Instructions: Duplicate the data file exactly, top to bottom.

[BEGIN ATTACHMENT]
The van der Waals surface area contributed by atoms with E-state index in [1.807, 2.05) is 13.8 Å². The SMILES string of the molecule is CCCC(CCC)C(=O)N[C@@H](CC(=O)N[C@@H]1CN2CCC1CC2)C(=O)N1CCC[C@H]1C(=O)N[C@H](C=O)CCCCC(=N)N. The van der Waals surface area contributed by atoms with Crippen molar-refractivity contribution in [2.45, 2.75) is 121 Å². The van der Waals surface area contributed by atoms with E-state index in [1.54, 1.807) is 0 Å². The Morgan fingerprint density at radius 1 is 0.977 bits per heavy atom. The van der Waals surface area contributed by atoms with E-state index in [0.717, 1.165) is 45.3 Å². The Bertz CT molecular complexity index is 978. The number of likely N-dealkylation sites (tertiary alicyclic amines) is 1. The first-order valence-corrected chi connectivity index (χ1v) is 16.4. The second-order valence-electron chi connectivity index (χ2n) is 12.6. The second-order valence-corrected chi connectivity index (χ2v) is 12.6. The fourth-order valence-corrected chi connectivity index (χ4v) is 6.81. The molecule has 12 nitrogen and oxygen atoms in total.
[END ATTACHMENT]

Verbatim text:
The van der Waals surface area contributed by atoms with E-state index in [1.807, 2.05) is 13.8 Å². The SMILES string of the molecule is CCCC(CCC)C(=O)N[C@@H](CC(=O)N[C@@H]1CN2CCC1CC2)C(=O)N1CCC[C@H]1C(=O)N[C@H](C=O)CCCCC(=N)N. The van der Waals surface area contributed by atoms with Crippen molar-refractivity contribution in [2.45, 2.75) is 121 Å². The van der Waals surface area contributed by atoms with E-state index in [1.54, 1.807) is 0 Å². The Morgan fingerprint density at radius 1 is 0.977 bits per heavy atom. The van der Waals surface area contributed by atoms with E-state index in [0.717, 1.165) is 45.3 Å². The Bertz CT molecular complexity index is 978. The number of likely N-dealkylation sites (tertiary alicyclic amines) is 1. The first-order valence-corrected chi connectivity index (χ1v) is 16.4. The second-order valence-electron chi connectivity index (χ2n) is 12.6. The second-order valence-corrected chi connectivity index (χ2v) is 12.6. The fourth-order valence-corrected chi connectivity index (χ4v) is 6.81. The molecule has 12 nitrogen and oxygen atoms in total.